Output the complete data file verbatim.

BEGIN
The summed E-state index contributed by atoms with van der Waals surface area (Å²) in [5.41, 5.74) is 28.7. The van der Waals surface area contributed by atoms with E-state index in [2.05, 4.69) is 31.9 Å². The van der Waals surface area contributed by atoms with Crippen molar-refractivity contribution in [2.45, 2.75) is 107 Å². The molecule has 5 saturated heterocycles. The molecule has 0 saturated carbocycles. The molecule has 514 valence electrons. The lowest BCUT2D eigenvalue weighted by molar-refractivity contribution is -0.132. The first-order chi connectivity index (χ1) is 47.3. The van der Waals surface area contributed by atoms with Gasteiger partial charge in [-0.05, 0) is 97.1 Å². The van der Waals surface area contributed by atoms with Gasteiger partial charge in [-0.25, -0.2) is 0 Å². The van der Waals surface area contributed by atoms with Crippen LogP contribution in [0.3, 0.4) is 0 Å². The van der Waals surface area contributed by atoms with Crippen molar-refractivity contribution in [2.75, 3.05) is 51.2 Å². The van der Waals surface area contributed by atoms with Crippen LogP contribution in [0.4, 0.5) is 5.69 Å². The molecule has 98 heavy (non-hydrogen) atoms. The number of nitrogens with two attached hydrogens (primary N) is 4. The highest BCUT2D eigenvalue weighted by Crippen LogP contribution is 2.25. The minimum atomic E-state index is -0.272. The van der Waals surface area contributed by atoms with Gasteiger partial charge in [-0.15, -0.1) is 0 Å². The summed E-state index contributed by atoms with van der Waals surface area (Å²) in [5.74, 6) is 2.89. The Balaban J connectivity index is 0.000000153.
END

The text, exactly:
The summed E-state index contributed by atoms with van der Waals surface area (Å²) in [5.41, 5.74) is 28.7. The van der Waals surface area contributed by atoms with E-state index in [2.05, 4.69) is 31.9 Å². The van der Waals surface area contributed by atoms with Crippen molar-refractivity contribution in [2.45, 2.75) is 107 Å². The molecule has 5 saturated heterocycles. The molecule has 0 saturated carbocycles. The molecule has 514 valence electrons. The lowest BCUT2D eigenvalue weighted by molar-refractivity contribution is -0.132. The first-order chi connectivity index (χ1) is 47.3. The van der Waals surface area contributed by atoms with Gasteiger partial charge in [-0.05, 0) is 97.1 Å². The van der Waals surface area contributed by atoms with Gasteiger partial charge in [-0.25, -0.2) is 0 Å². The van der Waals surface area contributed by atoms with Crippen LogP contribution in [0.3, 0.4) is 0 Å². The van der Waals surface area contributed by atoms with Crippen molar-refractivity contribution in [2.75, 3.05) is 51.2 Å². The van der Waals surface area contributed by atoms with Crippen LogP contribution in [0.4, 0.5) is 5.69 Å². The molecule has 98 heavy (non-hydrogen) atoms. The number of nitrogens with two attached hydrogens (primary N) is 4. The highest BCUT2D eigenvalue weighted by Crippen LogP contribution is 2.25. The minimum atomic E-state index is -0.272. The van der Waals surface area contributed by atoms with Gasteiger partial charge in [-0.15, -0.1) is 0 Å². The summed E-state index contributed by atoms with van der Waals surface area (Å²) in [5.74, 6) is 2.89. The Balaban J connectivity index is 0.000000153.